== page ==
On my last prac week, I had an interesting conversation with my mentor teacher about curriculum. We discussed the silliness of the IB physics curriculum (the best analogy I can think of would be trying to drink physics from a fire-hose) but found we had differing ideas about the most fitting content for a secondary school physics class and really, the purpose of introductory physics altogether. Coming from a physics research background, I have always tended to think that the most fitting content for an introductory class is mechanics and some basic electromagnetism with maybe a little thermodynamics thrown in. It’s what you do at uni, and it teaches problem solving and critical thinking skills, not to mention a basic awareness of what’s going on around us in everyday life. My mentor’s take is that you should try to cover a lot more content than that, including optics and a range of topics relevant to medical physics because students find it interesting and it’s also relevant to their lives. This brings up the provocation: what will my students want and need from me? I understand the point that students want to cover more content, to get to the more “interesting” stuff, I just wonder what cost it comes at. Covering too much content is inevitably going to mean you don’t go into depth, and risk not addressing students’ non-scientific conceptions of physics. It’s something I still find myself thinking about weeks later. Maybe the best answer lies in having a true inquiry based classroom where the kids get to explore concepts and the curriculum emerges. Problem is, the BSSS won’t ever sign off on that. Will I be allowed to be the teacher I want to be?
For me, one teaching method in particular screams good pedagogy: inquiry. When I say inquiry, I don’t mean giving the kids a demonstration before referring them to the textbook to do “word problems” or handing out a worksheet. I’m talking full on, choose your own adventure inquiry.
I’ve been spending a lot of time reading the blogs of two giants of the inquiry based teaching blogosphere, Dan Meyer and Shawn Cornally. I would love to implement something along the lines of what Shawn does in the physics classroom. He has students write “grant” proposals to work on a project of their choosing, addressing the content they have been covering in class. The kids then build their own experiment from the ground up and present their findings to the class. Check this out, if you’re interested.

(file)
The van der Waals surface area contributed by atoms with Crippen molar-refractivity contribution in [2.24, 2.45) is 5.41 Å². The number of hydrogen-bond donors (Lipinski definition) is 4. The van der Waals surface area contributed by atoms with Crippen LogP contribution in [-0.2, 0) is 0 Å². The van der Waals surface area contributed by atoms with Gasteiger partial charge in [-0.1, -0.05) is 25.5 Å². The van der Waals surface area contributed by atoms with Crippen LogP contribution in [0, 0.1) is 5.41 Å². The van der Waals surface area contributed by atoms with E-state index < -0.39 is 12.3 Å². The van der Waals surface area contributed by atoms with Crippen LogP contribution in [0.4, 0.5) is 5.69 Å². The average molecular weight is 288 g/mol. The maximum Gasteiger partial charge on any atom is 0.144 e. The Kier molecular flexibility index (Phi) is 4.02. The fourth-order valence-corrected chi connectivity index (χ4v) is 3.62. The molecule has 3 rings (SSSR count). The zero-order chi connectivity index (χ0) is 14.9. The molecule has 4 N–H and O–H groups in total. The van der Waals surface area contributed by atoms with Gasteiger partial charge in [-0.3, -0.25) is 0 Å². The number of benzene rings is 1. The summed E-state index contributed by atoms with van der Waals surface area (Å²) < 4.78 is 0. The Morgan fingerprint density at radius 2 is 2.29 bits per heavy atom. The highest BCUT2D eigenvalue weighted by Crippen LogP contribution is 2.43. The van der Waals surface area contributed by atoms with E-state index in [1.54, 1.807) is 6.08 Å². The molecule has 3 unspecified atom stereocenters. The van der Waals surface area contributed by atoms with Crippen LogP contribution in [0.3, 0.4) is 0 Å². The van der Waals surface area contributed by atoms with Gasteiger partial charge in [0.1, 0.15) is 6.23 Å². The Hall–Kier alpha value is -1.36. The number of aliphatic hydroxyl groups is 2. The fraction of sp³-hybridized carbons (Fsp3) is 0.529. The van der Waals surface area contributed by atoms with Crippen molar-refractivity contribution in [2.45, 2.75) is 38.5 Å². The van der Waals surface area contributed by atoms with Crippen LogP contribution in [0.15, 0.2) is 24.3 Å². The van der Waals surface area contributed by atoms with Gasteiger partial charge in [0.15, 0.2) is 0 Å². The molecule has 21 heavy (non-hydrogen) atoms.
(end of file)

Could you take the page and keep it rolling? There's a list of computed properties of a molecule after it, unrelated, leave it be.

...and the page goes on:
I’m both excited and scared about trying to carry this off. Will I be allowed? (Provocation no. 2, for my fellow grad dippers.) I’ve never been in that sort of classroom, so I have a lot to learn if I’m going to make it work.
I’ve been thinking a lot about the “big picture” of curriculum in relation to my teaching areas of physics and maths, i.e. the notion in Kerrie’s lecture, due to Grumet (1981, p. 115) that “curriculum is the collective story we tell our children about our past, our present and our future.” What knowledge and skills do I want my students to take away from my classes? I know that 10 years down the line, unless they have had cause to use these skills, my students won’t remember how to do many of the calculations they learned in a high school algebra course. I believe that the most important elements of math and science at a high school level are to learn how to think (creative problem solving skills) and to gain a curiosity about the world and a desire to learn. My feeling is that the key to attaining this will be appealing to their natural curiosity about the world and things that matter to them.
Grumet, M. (1981) Restitution and reconstruction of educational experience: an auto-biographical method for curriculum theory (Ch. 4). In Lawn, M. and Barton, L. (Eds) Rethinking curriculum studies: a radical approach (pp. 115 – 130). New York: John Wiley & Sons